The Newtown Creek Wastewater Treatment Plant in Greenpoint, Brooklyn is converting human waste to renewable energy in a new program that’s among the first in the nation. NY1’s Josh Robin filed the following report.
Before you poo-poo the idea, listen up: The city that's trying to make you eat better says it's also doing good on the other side.
"We were looking for some way to use it in some beneficial fashion," said Vincent Sapienza of the Department of Environmental Protection.
"It" is what you think it is, and no, they're not full of it.
For about an eighth of the city, what's left in the bathroom ends up at the Newtown Creek Wastewater Treatment Plant.
Liquids are separated and cleaned. Non-organic matter is tossed into landfills.
The organic matter would get carted away. Then engineers discovered a way to increase the gas that human waste naturally produces by storing it inside distinctive structures known as eggs at 98 degrees—the same as our bodies.
"We heat the sludge, we mix it and then naturally occurring microbes break down those organics into more basic components, one of them being methane gas, which has a beneficial use," said Sapienza.
That beneficial use could be powering your home, which is what National Grid will eventually do. Enough methane to heat 2,500 homes will flow from the plant.
It’s not much, but it's a start. Officials say they'll eventually charge the utility a million dollars per year.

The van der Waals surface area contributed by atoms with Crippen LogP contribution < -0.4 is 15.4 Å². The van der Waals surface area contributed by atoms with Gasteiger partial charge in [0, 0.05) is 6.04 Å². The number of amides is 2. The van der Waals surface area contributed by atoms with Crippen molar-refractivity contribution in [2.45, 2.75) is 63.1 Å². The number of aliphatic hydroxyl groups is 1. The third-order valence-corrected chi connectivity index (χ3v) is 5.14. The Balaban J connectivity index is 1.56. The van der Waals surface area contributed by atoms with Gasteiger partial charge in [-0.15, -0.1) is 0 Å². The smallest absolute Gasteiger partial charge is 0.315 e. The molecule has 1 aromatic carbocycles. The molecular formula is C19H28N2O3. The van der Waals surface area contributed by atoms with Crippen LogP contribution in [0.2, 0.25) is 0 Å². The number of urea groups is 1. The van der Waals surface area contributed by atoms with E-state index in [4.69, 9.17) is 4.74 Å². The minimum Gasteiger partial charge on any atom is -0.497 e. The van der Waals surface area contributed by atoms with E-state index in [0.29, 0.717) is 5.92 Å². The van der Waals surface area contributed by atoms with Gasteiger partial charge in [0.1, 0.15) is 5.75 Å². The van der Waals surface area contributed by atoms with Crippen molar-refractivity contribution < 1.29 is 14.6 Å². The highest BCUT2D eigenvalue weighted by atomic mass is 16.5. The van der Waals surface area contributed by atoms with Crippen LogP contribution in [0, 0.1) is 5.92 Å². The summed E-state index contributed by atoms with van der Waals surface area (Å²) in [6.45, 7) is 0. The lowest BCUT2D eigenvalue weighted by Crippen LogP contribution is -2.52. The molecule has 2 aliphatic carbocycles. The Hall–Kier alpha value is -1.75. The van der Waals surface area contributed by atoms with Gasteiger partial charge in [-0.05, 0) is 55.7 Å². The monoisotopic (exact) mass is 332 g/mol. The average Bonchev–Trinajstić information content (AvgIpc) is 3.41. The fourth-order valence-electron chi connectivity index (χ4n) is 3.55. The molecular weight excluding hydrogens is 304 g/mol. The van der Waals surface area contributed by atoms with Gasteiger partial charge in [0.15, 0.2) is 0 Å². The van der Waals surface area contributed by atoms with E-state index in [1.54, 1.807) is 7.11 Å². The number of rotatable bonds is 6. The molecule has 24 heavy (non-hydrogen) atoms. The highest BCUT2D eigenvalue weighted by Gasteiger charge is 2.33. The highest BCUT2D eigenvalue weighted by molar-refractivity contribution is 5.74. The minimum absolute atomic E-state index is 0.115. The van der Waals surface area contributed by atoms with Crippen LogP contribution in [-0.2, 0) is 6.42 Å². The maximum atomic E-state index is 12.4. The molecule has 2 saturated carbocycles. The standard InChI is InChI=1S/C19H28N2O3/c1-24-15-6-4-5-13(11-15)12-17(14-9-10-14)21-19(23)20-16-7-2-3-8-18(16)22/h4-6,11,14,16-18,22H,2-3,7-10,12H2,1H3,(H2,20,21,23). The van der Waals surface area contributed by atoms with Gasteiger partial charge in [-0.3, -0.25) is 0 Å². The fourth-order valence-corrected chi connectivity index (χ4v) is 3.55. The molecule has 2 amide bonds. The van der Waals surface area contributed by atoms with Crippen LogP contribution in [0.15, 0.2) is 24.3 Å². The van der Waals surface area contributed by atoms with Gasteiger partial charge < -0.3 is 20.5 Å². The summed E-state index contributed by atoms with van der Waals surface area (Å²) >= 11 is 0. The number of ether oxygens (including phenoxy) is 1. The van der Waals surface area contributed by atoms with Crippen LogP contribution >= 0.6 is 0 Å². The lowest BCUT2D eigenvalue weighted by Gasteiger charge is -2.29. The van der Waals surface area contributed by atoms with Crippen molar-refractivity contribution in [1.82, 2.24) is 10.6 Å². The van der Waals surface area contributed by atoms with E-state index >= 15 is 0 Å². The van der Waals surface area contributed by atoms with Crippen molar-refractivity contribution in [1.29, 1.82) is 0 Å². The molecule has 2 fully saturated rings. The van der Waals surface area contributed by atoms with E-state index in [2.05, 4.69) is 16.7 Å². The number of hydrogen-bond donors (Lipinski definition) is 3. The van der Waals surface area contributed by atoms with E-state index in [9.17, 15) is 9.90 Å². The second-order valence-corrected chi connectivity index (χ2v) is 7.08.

Not all of the gas is released out into the air. It's used to power the plant's buildings and to heat the eggs to the optimum temperature, meaning what you flushed a month ago is used to organically break down what you flushed yesterday.
There are some unpleasant side effects.
"You can comment on what you think the odor is,” said Sapienza.
Don't worry, though: it will be deodorized before it's shipped out.
The waste isn't entirely converted to gas. Much of the rest is trucked to places where it helps reforest land.
In his state of the city speech, Mayor Bloomberg touted it all as an environmental win-win, but there is one unintended effect.
The plant is a huge draw for birds, which feast on what our bodies can't use. No one has figured out a way to recycle what they leave behind.